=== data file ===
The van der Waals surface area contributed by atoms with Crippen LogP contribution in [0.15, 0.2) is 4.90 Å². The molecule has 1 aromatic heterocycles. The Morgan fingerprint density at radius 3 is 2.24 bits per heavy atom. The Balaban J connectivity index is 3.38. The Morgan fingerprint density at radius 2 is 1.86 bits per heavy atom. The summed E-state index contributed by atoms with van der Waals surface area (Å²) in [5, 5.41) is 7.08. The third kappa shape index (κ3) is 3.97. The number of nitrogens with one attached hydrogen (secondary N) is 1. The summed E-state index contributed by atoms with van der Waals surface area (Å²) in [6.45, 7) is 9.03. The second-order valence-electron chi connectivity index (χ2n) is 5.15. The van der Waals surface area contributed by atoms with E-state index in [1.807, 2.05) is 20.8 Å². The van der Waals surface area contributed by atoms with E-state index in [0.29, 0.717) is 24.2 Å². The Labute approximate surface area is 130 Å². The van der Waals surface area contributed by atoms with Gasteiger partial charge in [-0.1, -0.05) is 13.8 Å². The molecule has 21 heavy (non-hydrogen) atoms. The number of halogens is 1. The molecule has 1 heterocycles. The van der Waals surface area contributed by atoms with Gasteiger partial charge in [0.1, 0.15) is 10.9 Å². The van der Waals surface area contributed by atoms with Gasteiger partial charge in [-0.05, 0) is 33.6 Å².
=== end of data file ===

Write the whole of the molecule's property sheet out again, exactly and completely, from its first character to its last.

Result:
The van der Waals surface area contributed by atoms with Crippen LogP contribution in [0.15, 0.2) is 4.90 Å². The molecule has 1 aromatic heterocycles. The Morgan fingerprint density at radius 3 is 2.24 bits per heavy atom. The Balaban J connectivity index is 3.38. The Morgan fingerprint density at radius 2 is 1.86 bits per heavy atom. The summed E-state index contributed by atoms with van der Waals surface area (Å²) in [5, 5.41) is 7.08. The third kappa shape index (κ3) is 3.97. The number of nitrogens with one attached hydrogen (secondary N) is 1. The summed E-state index contributed by atoms with van der Waals surface area (Å²) in [6.45, 7) is 9.03. The second-order valence-electron chi connectivity index (χ2n) is 5.15. The van der Waals surface area contributed by atoms with E-state index in [1.807, 2.05) is 20.8 Å². The van der Waals surface area contributed by atoms with E-state index in [0.29, 0.717) is 24.2 Å². The Labute approximate surface area is 130 Å². The van der Waals surface area contributed by atoms with Gasteiger partial charge in [-0.1, -0.05) is 13.8 Å². The molecule has 21 heavy (non-hydrogen) atoms. The number of halogens is 1. The molecule has 1 heterocycles. The van der Waals surface area contributed by atoms with Gasteiger partial charge in [0.1, 0.15) is 10.9 Å². The van der Waals surface area contributed by atoms with Gasteiger partial charge in [-0.05, 0) is 33.6 Å².